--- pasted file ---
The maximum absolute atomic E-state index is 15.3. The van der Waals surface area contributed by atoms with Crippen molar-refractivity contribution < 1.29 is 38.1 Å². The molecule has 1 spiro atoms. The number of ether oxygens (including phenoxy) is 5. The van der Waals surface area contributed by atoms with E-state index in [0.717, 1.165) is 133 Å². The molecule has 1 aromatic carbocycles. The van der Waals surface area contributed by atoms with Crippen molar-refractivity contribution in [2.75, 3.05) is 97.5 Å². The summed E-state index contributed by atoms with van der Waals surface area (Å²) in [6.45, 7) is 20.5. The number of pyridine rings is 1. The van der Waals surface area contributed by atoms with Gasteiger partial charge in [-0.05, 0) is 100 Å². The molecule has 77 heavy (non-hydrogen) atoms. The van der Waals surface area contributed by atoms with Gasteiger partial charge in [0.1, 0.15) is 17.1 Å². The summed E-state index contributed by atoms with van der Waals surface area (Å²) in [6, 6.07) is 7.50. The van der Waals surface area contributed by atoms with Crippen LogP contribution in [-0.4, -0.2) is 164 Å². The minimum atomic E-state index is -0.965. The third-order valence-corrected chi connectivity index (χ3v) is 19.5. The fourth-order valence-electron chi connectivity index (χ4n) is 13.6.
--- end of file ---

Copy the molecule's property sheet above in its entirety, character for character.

The maximum absolute atomic E-state index is 15.3. The van der Waals surface area contributed by atoms with Crippen molar-refractivity contribution < 1.29 is 38.1 Å². The molecule has 1 spiro atoms. The number of ether oxygens (including phenoxy) is 5. The van der Waals surface area contributed by atoms with E-state index in [0.717, 1.165) is 133 Å². The molecule has 1 aromatic carbocycles. The van der Waals surface area contributed by atoms with Crippen molar-refractivity contribution in [2.75, 3.05) is 97.5 Å². The summed E-state index contributed by atoms with van der Waals surface area (Å²) in [6.45, 7) is 20.5. The number of pyridine rings is 1. The van der Waals surface area contributed by atoms with Gasteiger partial charge in [-0.05, 0) is 100 Å². The molecule has 77 heavy (non-hydrogen) atoms. The van der Waals surface area contributed by atoms with Gasteiger partial charge in [0.1, 0.15) is 17.1 Å². The summed E-state index contributed by atoms with van der Waals surface area (Å²) in [6, 6.07) is 7.50. The van der Waals surface area contributed by atoms with Crippen LogP contribution in [-0.4, -0.2) is 164 Å². The minimum atomic E-state index is -0.965. The third-order valence-corrected chi connectivity index (χ3v) is 19.5. The fourth-order valence-electron chi connectivity index (χ4n) is 13.6.